Meet The Clouders – From Budgets to Bedouin Beauty

19.09.2023 | 5 min read

Welcome to our ‘Meet The Clouders’ series. Today, we’ll be talking to Ania Wójtowicz, who is 10Clouds’ Senior Financial Planning & Analysis Specialist. She’s been part of our Finance Team for 5 years. Outside of work, she runs a very exciting project – a Bedouin camp, set in the heart of the Wadi Rum Desert Reserve.

The flexibility of working at 10Clouds enables her to devote her energy to both. Let’s find out more about Ania’s passions, and discover the beauty of life off the grid.

Welcome Ania.

At 10Clouds, you’re responsible for our financial planning and analysis. What does this involve?

My primary role at 10C involves overseeing various reporting processes, including monthly reporting of company performance, cash flow analysis, and project profitability assessment. Part of my responsibilities also entail managing our largest cost component, which is personnel expenditure, and monitoring our billability. In collaboration with our CFO, I am actively engaged in continuously refining our budget forecasts.

You’ve now been with us for more than 5 years. Why have you stayed so long and how has your role evolved?

One of the key reasons I've been a part of 10Clouds for over five years now is the incredible team I'm fortunate to work with. While each of us has our designated roles and responsibilities, we always support one another and learn from each other.

I've had a tangible impact on reshaping the company's financial processes over the years, and I’m really satisfied with that.

I also appreciate the flexibility of working at 10Clouds which allows me to help run the camp. Instead of wasting my time in traffic jams I optimize processes of booking, sharing information with Hillal and guests. Thanks to that many things are not manual so it doesn’t take much time. I am happy that I can connect these two worlds. 

How did the idea for the Wadi Rum Camp originate?

It all started by sheer chance during my private trip to Jordan with my brother and mum. It was a gift for my mum’s 70th birthday. She could choose any destination and she just so happened to choose this one.

Hillal was our guide through the desert, and we loved the experience so much that we passed his contact details to a friend who was visiting Wadi Rum two days after us. This kept us in touch. After some time, back in Poland, Hillal asked if I could support him with email communication with tourists. I agreed and got to know the ins and outs of the Bedouin business from the inside. The cooperation went well, and then came the proposal to build a new camp together on the land Hillal inherited from his father.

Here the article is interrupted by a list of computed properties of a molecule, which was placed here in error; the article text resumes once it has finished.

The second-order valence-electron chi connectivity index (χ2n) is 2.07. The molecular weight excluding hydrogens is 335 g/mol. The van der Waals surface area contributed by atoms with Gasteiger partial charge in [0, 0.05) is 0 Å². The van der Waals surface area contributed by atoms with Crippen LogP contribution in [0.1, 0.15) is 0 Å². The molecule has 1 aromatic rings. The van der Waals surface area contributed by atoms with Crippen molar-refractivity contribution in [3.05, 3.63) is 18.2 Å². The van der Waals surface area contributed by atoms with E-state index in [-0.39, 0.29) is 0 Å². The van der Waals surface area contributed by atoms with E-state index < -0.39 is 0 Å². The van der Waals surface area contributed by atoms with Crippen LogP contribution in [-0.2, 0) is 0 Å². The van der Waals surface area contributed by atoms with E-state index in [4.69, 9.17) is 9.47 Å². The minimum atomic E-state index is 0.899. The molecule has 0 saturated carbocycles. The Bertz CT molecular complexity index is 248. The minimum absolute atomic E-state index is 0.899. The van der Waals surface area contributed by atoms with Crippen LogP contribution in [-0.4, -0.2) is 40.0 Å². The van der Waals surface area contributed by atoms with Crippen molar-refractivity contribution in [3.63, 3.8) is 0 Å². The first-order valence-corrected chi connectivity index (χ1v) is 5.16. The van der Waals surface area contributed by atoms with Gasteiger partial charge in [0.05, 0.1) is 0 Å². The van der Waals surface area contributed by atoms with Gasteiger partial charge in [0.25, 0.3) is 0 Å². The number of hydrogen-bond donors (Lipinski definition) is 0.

What challenges did you have when you were setting up the camp and what did you learn?

These were the beginnings of mass tourism from Poland to Jordan (Ryanair launched a new direct flight from Warsaw to Amman, the capital of Jordan), so it was the perfect timing.

Everything was going great until COVID hit, and everything came to a halt for almost 1.5 years. This was a very tough time, especially for the residents of Wadi Rum, who rely 100% on tourism. But somehow, we survived and continue to operate!

For my friend Hillal, preserving the camp's existence was the most important thing. While he had the option to sell it – a tempting prospect given the influx of bargain hunters at the time – his priority wasn't monetary gain; he wanted sustainability and livelihood. To weather the storm, he ventured into goat farming – which can be done even in the desert; in fact, it’s a practice passed down through generations, just like breeding camels.

Amid the pandemic, maintaining the camp's upkeep demanded a constant presence on-site, not only for regular sand cleaning but also as a safeguard against potential thieves. Consequently, we allocated a portion of our pre-pandemic earnings to compensate the caretaker, who took shifts alongside Hillal.

Additionally, we made sure we maintained regular communication with Hillal. He was worried about losing his English proficiency, a language he had acquired through years of interacting with tourists since his teenage years.

What would you say to anyone who would like to visit?

Come and join us! Wadi Rum Desert is a UNESCO reserve with a diverse landscape; it's not just a sandy desert but also includes mountains. This diversity allows for an interesting and active experience.

Our camp is located right in the heart of this reserve, 100% off-grid. We have solar power and water delivered by tankers for bathrooms. It consists of 8 standard tents with shared bathrooms and 4 with private bathrooms. The camp also has a large restaurant tent where meals are served, and where we spend time together listening to music and hearing Bedouin stories.

Every visitor to Wadi Rum is enchanted by the landscapes, tranquility, and the hospitality of the Bedouins, as well as the delicious traditional cuisine, the beautiful starry sky (there’s very little light pollution), and the break from civilization (no mobile signal). It's an excellent place for an internet detox.

What is most valuable and enchanting, and what guests often write about in their reviews, is the incredible Bedouin hospitality, the opportunity to get to know and immerse oneself in their culture and traditions, which they eagerly share during the time spent together, both in the camp and during jeep tours and treks. Many times, our guests have written that the days spent in Wadi Rum were among the most beautiful in their lives.

Thank you Ania.

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